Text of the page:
WHI: normal BMI with high body fat tied to breast cancer risk

  • JAMA Oncol

  • curated by Miriam Davis, PhD
  • Univadis Clinical Summaries
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Takeaway

  • Among postmenopausal women with normal BMI (18.5-24.9 kg/m2) participating in the Women's Health Initiative (WHI), the highest (vs lowest) level of whole-body fat is associated with an 89% increase in breast cancer risk.

Why this matters

  • BMI does not distinguish between adiposity and muscle mass.
  • Normal BMI categorization may not be the best proxy for breast cancer risk in postmenopausal women.

Study design

  • Prospective cohort (N=3460) of postmenopausal women in the WHI with normal BMI who underwent body fat measurement using dual-energy X-ray absorptiometry (DXA).
  • Funding: Breast Cancer Research Foundation; Conquer Cancer Foundation; NIH; others.

Key results

  • After a median follow-up of 16 years, women with the highest (vs lowest) quartile of whole-body fat had an 89% increase in invasive breast cancer risk (aHR, 1.89; 95% CI, 1.21-2.95).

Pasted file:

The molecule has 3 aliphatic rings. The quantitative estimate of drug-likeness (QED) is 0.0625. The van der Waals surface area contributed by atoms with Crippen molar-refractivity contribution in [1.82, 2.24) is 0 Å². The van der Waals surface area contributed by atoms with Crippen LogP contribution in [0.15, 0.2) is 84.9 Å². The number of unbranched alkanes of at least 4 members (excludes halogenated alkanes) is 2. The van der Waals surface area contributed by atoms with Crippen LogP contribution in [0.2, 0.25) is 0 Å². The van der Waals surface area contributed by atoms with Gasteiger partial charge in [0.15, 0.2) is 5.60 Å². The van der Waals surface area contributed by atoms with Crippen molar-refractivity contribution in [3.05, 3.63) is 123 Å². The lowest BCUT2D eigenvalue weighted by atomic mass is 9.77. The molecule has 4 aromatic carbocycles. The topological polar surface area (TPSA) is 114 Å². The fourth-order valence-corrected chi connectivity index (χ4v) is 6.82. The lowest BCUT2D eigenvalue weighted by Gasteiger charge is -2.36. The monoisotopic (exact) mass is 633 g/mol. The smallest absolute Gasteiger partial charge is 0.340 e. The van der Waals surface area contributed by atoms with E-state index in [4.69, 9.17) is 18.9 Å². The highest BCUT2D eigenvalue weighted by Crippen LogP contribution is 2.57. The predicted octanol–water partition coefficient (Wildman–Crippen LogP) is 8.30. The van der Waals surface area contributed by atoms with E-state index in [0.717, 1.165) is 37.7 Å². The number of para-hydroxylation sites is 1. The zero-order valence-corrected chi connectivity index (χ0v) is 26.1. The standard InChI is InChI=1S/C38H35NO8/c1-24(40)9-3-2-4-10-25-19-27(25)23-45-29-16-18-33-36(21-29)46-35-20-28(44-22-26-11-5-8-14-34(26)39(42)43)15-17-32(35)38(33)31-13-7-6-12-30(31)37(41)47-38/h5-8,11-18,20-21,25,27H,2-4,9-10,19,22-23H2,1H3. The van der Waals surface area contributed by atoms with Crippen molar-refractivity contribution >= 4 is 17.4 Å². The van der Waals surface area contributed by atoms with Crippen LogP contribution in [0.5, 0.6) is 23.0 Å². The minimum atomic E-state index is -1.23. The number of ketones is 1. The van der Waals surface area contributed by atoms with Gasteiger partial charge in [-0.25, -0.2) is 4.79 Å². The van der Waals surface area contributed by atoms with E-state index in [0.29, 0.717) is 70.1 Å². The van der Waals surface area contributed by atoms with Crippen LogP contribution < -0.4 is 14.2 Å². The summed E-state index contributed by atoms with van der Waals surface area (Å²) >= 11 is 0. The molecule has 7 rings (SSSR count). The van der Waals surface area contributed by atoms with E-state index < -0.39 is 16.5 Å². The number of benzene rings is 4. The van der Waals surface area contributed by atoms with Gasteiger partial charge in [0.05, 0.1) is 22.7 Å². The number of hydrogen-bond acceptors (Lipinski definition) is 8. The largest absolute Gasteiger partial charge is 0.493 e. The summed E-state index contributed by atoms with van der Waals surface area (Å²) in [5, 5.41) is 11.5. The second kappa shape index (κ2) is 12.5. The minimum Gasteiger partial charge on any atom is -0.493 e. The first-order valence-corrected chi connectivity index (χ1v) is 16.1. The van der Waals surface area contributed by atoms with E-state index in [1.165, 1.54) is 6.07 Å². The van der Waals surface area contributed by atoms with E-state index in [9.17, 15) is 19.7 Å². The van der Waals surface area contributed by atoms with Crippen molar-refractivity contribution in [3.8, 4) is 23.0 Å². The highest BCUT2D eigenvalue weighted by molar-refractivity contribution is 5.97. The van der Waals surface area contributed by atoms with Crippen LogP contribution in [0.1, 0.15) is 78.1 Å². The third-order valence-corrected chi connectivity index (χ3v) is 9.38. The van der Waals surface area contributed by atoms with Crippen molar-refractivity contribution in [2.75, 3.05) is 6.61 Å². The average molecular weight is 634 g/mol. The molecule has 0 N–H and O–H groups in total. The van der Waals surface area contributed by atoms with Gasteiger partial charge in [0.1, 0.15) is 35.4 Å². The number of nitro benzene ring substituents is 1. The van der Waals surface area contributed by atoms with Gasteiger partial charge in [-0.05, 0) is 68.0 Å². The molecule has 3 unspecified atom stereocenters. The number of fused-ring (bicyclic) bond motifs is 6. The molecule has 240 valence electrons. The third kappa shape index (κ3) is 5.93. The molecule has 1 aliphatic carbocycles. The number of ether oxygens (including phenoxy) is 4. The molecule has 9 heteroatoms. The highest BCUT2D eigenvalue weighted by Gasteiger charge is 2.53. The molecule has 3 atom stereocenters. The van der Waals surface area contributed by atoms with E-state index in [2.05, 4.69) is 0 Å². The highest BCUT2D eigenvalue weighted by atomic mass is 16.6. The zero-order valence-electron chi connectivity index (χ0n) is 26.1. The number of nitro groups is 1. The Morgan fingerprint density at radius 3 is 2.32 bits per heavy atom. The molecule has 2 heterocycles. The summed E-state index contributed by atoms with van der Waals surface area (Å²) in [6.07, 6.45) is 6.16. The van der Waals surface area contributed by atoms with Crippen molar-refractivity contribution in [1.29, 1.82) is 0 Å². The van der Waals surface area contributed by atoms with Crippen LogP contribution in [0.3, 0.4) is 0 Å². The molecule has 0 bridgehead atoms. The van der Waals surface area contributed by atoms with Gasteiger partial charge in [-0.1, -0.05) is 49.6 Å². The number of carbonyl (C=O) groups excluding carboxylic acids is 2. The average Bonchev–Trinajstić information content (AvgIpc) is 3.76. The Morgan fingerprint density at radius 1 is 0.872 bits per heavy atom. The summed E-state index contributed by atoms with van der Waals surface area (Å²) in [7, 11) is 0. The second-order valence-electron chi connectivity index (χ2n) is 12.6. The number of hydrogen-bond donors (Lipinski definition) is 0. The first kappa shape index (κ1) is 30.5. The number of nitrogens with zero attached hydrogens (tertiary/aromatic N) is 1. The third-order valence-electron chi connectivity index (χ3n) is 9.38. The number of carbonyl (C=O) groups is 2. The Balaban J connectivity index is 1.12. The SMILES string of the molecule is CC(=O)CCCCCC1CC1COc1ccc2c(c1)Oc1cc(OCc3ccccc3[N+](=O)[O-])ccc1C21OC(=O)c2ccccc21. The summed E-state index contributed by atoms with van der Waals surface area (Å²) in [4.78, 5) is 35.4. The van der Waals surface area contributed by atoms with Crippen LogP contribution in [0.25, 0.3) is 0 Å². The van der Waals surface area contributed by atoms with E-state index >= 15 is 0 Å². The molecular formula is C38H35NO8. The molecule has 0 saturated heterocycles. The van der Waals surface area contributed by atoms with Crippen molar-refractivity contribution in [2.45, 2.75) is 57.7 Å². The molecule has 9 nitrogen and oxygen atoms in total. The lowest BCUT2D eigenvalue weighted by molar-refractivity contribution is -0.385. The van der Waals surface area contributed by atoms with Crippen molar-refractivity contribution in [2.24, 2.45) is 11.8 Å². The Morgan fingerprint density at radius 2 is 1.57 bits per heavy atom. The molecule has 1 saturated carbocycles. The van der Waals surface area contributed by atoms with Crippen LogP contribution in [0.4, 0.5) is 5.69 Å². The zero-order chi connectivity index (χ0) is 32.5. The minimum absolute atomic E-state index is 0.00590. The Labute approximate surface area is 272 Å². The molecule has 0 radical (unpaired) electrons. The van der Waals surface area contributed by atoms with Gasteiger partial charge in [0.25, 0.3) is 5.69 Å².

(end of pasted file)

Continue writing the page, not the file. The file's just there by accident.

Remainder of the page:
• Women with the highest (vs lowest) quartile of trunk fat mass had an 88% increase in invasive breast cancer risk (aHR, 1.88; 95% CI, 1.18-2.98).
  • Somewhat higher risks were found for estrogen receptor-positive breast cancer, with corresponding aHRs of 2.21 (95% CI, 1.23-3.67) and 1.98 (95% CI, 1.18-3.31), respectively.

Limitations

  • Observational design.
  • Findings limited to postmenopausal women.

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